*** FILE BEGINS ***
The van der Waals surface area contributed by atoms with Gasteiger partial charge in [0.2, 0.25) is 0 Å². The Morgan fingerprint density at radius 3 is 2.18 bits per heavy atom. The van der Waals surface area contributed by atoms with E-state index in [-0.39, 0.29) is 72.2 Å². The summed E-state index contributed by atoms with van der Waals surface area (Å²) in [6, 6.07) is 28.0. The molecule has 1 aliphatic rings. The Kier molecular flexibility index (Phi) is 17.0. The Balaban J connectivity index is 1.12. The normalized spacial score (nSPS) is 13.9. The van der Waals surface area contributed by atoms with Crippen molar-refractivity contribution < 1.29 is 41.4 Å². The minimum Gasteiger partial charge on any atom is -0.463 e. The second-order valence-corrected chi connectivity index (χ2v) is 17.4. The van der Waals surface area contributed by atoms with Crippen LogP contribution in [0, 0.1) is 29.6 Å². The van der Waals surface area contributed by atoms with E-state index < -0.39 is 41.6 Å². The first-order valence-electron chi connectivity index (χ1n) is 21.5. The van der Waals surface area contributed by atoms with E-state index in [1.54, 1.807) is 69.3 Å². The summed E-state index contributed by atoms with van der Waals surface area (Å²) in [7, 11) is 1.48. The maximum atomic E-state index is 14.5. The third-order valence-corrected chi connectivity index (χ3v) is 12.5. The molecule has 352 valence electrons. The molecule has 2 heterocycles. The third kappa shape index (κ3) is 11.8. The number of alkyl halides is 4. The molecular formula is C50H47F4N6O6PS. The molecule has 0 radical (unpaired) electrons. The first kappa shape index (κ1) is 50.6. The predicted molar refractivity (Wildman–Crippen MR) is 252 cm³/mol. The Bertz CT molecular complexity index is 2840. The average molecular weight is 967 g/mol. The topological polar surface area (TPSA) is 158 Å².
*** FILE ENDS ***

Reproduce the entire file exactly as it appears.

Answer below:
The van der Waals surface area contributed by atoms with Gasteiger partial charge in [0.2, 0.25) is 0 Å². The Morgan fingerprint density at radius 3 is 2.18 bits per heavy atom. The van der Waals surface area contributed by atoms with E-state index in [-0.39, 0.29) is 72.2 Å². The summed E-state index contributed by atoms with van der Waals surface area (Å²) in [6, 6.07) is 28.0. The molecule has 1 aliphatic rings. The Kier molecular flexibility index (Phi) is 17.0. The Balaban J connectivity index is 1.12. The normalized spacial score (nSPS) is 13.9. The van der Waals surface area contributed by atoms with Crippen molar-refractivity contribution < 1.29 is 41.4 Å². The minimum Gasteiger partial charge on any atom is -0.463 e. The second-order valence-corrected chi connectivity index (χ2v) is 17.4. The van der Waals surface area contributed by atoms with Crippen LogP contribution in [0, 0.1) is 29.6 Å². The van der Waals surface area contributed by atoms with E-state index < -0.39 is 41.6 Å². The first-order valence-electron chi connectivity index (χ1n) is 21.5. The van der Waals surface area contributed by atoms with E-state index in [1.54, 1.807) is 69.3 Å². The summed E-state index contributed by atoms with van der Waals surface area (Å²) in [7, 11) is 1.48. The maximum atomic E-state index is 14.5. The third-order valence-corrected chi connectivity index (χ3v) is 12.5. The molecule has 352 valence electrons. The molecule has 2 heterocycles. The third kappa shape index (κ3) is 11.8. The number of alkyl halides is 4. The molecular formula is C50H47F4N6O6PS. The molecule has 0 radical (unpaired) electrons. The first kappa shape index (κ1) is 50.6. The predicted molar refractivity (Wildman–Crippen MR) is 252 cm³/mol. The Bertz CT molecular complexity index is 2840. The average molecular weight is 967 g/mol. The topological polar surface area (TPSA) is 158 Å².